The Confederacy stood for none of these things. Its government was built to sustain the rule of an elite class for their interests, not that of its people. Its foundation was built on slavery and it waged a war to protect that foundation and its way of life which was chattel slavery and white supremacy.

                The people of this nation have not always been right. They’ve made plenty of errors to this point and will make plenty more. That is the way of life. But, unlike other nations, this one was built on something other than race, religion, tribe, or creeds. It was constructed of ideas which have often been hard for its people to reach. Yet, the people keep trying to reach those ideas and cherish those values. That is why it is the American Journey. We have something to strive for and it was worth fighting for in 1861 to the people of the United States.

  8. Rob Wick

    Kevin,

    Given that our society refuses to even consider any meaningful reform of gun laws, I think much of the reason for what happened this year was an attempt to do something concrete if ancillary to the issue. That said, I doubt much more will be done on a national level but more so on a regional level, which is probably where it belongs.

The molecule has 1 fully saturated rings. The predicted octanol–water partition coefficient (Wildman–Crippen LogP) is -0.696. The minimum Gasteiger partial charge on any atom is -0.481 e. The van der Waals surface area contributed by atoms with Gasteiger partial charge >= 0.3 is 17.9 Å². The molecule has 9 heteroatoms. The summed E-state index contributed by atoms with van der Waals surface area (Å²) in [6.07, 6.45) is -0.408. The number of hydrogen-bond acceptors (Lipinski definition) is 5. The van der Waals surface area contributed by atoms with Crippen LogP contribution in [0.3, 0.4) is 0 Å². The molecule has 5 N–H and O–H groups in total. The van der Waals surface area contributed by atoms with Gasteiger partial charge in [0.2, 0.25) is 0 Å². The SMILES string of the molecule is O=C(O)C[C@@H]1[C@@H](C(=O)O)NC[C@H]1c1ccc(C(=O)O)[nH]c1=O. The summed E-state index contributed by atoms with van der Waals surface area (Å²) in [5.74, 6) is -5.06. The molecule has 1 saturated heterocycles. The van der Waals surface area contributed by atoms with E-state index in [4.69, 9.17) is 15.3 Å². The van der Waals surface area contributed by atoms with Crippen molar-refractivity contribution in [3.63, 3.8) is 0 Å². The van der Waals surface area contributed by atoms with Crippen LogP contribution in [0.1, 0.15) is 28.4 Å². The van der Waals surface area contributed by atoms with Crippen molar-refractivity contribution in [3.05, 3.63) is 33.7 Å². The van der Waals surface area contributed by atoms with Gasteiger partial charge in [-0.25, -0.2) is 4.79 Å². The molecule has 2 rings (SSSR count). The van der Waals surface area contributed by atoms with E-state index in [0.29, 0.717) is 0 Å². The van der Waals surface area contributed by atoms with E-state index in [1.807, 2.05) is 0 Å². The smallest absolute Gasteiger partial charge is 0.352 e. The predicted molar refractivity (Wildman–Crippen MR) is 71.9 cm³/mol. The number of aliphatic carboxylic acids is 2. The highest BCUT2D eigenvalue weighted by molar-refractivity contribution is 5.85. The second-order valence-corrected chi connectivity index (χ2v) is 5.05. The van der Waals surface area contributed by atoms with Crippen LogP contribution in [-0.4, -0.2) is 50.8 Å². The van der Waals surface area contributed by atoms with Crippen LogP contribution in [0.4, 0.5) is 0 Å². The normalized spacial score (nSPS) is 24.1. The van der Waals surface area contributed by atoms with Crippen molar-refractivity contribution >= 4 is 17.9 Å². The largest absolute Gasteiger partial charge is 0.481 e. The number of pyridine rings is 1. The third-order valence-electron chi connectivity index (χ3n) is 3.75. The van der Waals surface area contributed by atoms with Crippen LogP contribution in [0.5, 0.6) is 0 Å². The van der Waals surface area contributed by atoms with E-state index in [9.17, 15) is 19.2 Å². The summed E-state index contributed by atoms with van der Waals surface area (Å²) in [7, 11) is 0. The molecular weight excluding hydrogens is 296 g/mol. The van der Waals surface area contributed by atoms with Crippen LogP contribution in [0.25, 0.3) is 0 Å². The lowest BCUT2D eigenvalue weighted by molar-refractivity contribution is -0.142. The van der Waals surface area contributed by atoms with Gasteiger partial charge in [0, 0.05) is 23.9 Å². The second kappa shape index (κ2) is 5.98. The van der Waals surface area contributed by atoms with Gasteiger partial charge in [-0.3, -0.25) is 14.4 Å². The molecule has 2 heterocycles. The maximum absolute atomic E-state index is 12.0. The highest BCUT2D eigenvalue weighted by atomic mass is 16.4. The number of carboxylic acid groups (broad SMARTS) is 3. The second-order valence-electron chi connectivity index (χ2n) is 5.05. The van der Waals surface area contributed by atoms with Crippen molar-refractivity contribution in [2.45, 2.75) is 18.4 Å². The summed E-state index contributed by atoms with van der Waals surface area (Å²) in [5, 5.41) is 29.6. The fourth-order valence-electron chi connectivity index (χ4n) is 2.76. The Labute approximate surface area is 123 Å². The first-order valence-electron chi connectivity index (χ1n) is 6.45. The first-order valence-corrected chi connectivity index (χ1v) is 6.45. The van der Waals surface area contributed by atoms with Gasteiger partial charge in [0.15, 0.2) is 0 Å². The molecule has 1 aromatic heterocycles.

Best
    Rob

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  9. Sherree

    Jimmy,

    I agree with you when it comes to the Confederacy. I do not agree, however, that the South is a nation apart, separate from other Americans and from the American ideals of freedom and liberty. I don’t think you are saying this, but I am not certain. George Washington, Thomas Jefferson, James Monroe, and James Madison were all white Southerners. It won’t do to say that they were our Founders, and, therefore, somehow separate from the South. The South produced these Founding Fathers, for good and for ill. Just interested in how historians conceptualize this. It is important, particularly for race relations.